We shall now look to Master Zhiyi’s meditative text, as it is the textbook for the Tendai monks’ meditation practices. Zhiyi’s摩訶止觀 (Great Calming and Contemplation) “is a manual offering comprehensive instruction on how to perfect these twin aspects of Buddhist teaching—the Buddhadharma and the Buddhist path. Central to the text is the concept of ‘calming and contemplation, tranquility and luminosity (止觀明靜)’ as a religious practice. This concept was esteemed by nearly every Buddhist movement in China. It was transmitted to Japan when Saichō established the Tendai teachings on Mount Hiei, and from there it became the foundation of Japanese Buddhism.” (Etai 1993, viii)
As a meditation text, it elucidates seated meditation (坐禪) as the principal means for the simultaneous cultivation of stillness, illumination, calmness, and contemplation. Zhiyi explains that out of all the various means of acquiring insight into the open, empty, interconnected nature of reality, seated meditation is the easiest to practice. Just as the Lotus Sutra subsumes the three Buddha Vehicles of Sravakayana, Pratyekabuddhayana, and Bodhisattvayana into the One Great Vehicle, so too does Zhiyi subsume all the different paths of realization into the single practice of seated meditation. This is an important and distinctive feature of Great Calming and Contemplation. In other words, it is the meditative text for all advanced Buddhist meditation practitioners.
“As the perfect and sudden (圓頓) approach to calming and contemplation, the 摩訶止觀 describes the meditative practice of the perfect teaching (圓教). In the perfect or rounded approach, any and every condition—wholesome or unwholesome, defiled or pure, saintly or afflicted—serves equally as a basis for discernment. Not only is nothing excluded, but also nothing is altered, nothing added, and nothing rejected, for everything, just as it is, affirms the totality of the middle way. . . . the perfect calming and contemplation reduces the meditative dialectic to a simple process of expansion of horizon. No bias is removed or middle apprehended. Instead, the intrinsic participation (具) and mutual identity (即) of all biases within the rounded totality are revealed effortlessly and directly: one is all and all is one. . . . it is the thrust of Zhiyi’s famous dictum of “three thousand world-realms [replete] within an instant of thought” (一念三千) or “three discernments in one mind” (一心三觀), which serves as the basic model for sudden and perfect contemplation in the 摩訶止觀.” (Donner 1993, 16–17)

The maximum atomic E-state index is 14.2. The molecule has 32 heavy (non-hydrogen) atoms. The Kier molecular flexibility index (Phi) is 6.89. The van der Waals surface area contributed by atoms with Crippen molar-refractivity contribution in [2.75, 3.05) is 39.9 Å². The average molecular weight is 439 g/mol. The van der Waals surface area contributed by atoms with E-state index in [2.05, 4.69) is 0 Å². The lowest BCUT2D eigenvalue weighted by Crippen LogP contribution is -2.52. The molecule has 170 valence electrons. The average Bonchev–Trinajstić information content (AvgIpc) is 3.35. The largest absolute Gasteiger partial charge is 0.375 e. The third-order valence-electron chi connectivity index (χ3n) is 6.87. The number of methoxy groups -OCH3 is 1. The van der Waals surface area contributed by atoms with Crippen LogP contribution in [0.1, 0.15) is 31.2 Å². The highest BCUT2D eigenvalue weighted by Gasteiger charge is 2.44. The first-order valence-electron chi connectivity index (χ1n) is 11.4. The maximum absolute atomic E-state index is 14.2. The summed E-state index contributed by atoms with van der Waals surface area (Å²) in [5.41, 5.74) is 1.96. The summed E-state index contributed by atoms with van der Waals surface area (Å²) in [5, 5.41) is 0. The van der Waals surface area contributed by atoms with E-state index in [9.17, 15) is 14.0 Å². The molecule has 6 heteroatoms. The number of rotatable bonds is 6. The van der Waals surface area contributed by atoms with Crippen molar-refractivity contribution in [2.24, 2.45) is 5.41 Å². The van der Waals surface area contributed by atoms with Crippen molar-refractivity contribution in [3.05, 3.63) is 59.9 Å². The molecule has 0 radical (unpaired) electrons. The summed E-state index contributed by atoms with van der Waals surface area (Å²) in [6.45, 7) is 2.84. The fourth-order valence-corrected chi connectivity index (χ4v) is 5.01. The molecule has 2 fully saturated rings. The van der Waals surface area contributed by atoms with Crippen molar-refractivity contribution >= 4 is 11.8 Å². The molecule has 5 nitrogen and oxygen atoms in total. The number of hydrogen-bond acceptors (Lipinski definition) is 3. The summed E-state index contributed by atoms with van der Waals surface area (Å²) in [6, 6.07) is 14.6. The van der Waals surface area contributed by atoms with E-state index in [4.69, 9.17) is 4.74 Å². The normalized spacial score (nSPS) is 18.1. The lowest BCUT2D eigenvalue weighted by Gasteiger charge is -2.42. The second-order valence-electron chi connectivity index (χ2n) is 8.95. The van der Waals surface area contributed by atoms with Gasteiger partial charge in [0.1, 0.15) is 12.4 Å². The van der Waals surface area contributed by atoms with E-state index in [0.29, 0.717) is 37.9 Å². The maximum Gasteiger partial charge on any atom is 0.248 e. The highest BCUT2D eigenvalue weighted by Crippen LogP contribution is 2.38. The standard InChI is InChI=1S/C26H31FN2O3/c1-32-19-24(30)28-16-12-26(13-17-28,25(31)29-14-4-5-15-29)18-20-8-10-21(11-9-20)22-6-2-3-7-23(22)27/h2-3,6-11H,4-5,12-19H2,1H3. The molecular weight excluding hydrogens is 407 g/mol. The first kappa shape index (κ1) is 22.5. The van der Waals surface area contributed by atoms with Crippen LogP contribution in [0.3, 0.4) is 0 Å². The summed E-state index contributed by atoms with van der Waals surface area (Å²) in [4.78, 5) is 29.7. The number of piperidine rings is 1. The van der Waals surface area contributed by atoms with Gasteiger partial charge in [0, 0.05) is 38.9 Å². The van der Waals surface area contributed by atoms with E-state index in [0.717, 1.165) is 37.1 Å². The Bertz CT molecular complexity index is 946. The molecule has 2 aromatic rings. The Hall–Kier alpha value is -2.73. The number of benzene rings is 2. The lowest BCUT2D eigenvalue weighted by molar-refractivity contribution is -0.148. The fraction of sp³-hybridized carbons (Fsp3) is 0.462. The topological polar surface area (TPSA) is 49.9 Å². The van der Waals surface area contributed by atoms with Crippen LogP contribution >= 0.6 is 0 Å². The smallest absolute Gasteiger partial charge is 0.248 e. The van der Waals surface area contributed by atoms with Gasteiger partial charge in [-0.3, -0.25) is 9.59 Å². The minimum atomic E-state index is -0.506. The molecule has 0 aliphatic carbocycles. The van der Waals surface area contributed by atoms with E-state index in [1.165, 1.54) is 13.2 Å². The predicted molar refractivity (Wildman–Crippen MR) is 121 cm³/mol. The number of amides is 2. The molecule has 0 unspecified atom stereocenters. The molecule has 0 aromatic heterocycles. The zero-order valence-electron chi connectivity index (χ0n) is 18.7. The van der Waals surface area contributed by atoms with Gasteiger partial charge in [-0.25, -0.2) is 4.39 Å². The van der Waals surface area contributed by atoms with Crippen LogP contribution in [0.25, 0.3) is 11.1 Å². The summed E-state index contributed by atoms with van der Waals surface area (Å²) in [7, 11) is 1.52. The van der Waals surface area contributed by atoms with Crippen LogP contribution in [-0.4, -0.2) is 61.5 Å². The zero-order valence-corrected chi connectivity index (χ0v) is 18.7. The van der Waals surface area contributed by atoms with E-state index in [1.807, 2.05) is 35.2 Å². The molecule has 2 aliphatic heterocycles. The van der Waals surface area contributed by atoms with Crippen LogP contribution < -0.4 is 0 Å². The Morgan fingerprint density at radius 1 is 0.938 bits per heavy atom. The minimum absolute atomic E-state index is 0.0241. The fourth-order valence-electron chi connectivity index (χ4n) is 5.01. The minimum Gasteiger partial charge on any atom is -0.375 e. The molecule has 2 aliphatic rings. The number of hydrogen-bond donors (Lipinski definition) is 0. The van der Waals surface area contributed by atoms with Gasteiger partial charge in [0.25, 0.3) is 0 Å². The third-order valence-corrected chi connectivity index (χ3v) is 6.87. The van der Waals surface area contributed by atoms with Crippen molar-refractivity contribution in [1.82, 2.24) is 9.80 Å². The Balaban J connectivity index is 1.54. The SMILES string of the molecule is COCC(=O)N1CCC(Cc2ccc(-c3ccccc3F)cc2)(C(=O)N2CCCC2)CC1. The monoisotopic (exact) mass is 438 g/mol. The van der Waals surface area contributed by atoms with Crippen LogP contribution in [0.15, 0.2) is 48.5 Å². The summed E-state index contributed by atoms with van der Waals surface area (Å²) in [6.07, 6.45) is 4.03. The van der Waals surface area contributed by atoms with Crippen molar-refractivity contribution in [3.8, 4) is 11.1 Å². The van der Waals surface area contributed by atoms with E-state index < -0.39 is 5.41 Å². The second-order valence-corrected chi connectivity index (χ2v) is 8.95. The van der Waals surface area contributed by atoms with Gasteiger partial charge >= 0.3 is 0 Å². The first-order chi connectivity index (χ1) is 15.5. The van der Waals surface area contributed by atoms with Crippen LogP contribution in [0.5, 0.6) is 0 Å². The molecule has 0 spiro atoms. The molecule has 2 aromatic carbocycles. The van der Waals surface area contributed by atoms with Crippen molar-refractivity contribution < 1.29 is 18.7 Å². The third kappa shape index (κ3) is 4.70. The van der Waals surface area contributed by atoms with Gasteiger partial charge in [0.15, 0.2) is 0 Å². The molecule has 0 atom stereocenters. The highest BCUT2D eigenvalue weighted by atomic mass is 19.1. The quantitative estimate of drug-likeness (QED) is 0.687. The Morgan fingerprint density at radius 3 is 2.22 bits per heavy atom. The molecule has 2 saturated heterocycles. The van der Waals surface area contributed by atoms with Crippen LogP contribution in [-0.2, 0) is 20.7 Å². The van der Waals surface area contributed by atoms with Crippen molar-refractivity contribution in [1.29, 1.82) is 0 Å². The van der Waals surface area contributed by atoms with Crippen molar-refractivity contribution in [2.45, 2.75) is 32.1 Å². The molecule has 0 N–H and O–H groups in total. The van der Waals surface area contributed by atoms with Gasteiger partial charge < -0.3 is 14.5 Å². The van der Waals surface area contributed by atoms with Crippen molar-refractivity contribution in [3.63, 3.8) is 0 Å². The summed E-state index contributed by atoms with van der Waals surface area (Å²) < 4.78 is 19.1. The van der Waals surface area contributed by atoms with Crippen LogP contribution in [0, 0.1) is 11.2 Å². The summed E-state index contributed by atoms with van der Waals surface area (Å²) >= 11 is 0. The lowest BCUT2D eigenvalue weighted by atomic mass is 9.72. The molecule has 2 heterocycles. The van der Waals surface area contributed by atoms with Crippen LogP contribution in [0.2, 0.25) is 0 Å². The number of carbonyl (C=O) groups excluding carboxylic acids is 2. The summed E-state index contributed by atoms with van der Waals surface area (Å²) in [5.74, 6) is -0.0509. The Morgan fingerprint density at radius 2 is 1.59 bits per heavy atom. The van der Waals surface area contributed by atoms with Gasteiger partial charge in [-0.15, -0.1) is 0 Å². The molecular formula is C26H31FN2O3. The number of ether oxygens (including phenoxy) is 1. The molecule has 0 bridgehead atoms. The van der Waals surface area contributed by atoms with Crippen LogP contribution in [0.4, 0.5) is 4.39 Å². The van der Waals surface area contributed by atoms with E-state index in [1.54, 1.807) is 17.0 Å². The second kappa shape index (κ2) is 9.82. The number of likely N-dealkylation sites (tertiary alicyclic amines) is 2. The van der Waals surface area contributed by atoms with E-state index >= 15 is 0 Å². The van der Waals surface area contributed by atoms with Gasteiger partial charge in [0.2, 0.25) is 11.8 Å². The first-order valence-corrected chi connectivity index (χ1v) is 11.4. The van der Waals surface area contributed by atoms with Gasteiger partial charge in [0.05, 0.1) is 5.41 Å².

This paragraph summarizes my fascination with Tiantai philosophy and practice. It also reveals the rationale behind the Tendai school’s reverence for the great master Zhiyi. Tendai practitioners practice according to the principles set forth by Zhiyi and Saichō and meditate according to his Great Calming and Contemplation.
Nichiren Shōshū (日蓮正宗) or the “true Nichiren school” was founded in 13th century Japan by the eponymous Nichiren (日蓮 1222–92), a charismatic figure who is lauded as an ultra-nationalistic patriot, saint, and prophet. As a monk ordained in the Tendai tradition, Nichiren believed wholeheartedly in the supremacy of the Lotus Sutra. In fact, “he went so far as to teach that all other scriptures and Buddhist Schools were either heretical or at best redundant. He preached that merely chanting the name of the Lotus Sutra (南無妙法蓮華経—Hail to the Wonderful Truth of the Lotus Sutra) could invoke divine benefits and gain salvation for the believer in the next existence, while also bestowing such temporal benefits as good health and prosperity in this life.” (Shupe 1993, 232)